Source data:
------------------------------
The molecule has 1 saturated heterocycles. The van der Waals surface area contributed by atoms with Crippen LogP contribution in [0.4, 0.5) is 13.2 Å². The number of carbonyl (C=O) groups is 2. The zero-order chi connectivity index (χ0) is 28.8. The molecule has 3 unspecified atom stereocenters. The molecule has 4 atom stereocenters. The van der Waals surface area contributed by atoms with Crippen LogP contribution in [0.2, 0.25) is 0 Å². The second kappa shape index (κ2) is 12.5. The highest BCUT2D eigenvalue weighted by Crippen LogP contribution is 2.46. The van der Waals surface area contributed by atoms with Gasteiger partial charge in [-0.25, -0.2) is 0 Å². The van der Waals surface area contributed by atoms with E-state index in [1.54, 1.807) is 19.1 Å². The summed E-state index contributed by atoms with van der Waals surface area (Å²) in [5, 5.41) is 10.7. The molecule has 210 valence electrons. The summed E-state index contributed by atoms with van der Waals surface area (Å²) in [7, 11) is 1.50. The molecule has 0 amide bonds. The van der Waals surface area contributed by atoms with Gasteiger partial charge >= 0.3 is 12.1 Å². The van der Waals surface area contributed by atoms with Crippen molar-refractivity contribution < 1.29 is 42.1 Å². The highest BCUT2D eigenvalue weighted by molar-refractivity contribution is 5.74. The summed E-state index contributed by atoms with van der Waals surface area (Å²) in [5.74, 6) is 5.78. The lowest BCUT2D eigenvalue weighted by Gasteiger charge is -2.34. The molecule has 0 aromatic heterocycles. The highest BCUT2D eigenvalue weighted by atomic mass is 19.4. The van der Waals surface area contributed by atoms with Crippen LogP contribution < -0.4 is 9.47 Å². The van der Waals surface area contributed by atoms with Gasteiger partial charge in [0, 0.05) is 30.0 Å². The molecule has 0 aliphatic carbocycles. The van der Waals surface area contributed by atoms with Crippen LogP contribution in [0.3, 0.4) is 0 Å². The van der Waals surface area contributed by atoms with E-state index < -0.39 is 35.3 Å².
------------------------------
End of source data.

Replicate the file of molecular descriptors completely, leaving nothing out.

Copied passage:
The molecule has 1 saturated heterocycles. The van der Waals surface area contributed by atoms with Crippen LogP contribution in [0.4, 0.5) is 13.2 Å². The number of carbonyl (C=O) groups is 2. The zero-order chi connectivity index (χ0) is 28.8. The molecule has 3 unspecified atom stereocenters. The molecule has 4 atom stereocenters. The van der Waals surface area contributed by atoms with Crippen LogP contribution in [0.2, 0.25) is 0 Å². The second kappa shape index (κ2) is 12.5. The highest BCUT2D eigenvalue weighted by Crippen LogP contribution is 2.46. The van der Waals surface area contributed by atoms with Gasteiger partial charge in [-0.25, -0.2) is 0 Å². The van der Waals surface area contributed by atoms with E-state index in [1.54, 1.807) is 19.1 Å². The summed E-state index contributed by atoms with van der Waals surface area (Å²) in [5, 5.41) is 10.7. The molecule has 210 valence electrons. The summed E-state index contributed by atoms with van der Waals surface area (Å²) in [7, 11) is 1.50. The molecule has 0 amide bonds. The van der Waals surface area contributed by atoms with Gasteiger partial charge >= 0.3 is 12.1 Å². The van der Waals surface area contributed by atoms with Crippen molar-refractivity contribution < 1.29 is 42.1 Å². The highest BCUT2D eigenvalue weighted by molar-refractivity contribution is 5.74. The summed E-state index contributed by atoms with van der Waals surface area (Å²) in [5.74, 6) is 5.78. The lowest BCUT2D eigenvalue weighted by Gasteiger charge is -2.34. The molecule has 0 aromatic heterocycles. The highest BCUT2D eigenvalue weighted by atomic mass is 19.4. The van der Waals surface area contributed by atoms with Crippen LogP contribution < -0.4 is 9.47 Å². The van der Waals surface area contributed by atoms with Gasteiger partial charge in [0, 0.05) is 30.0 Å². The molecule has 0 aliphatic carbocycles. The van der Waals surface area contributed by atoms with Crippen LogP contribution in [0.3, 0.4) is 0 Å². The van der Waals surface area contributed by atoms with E-state index < -0.39 is 35.3 Å².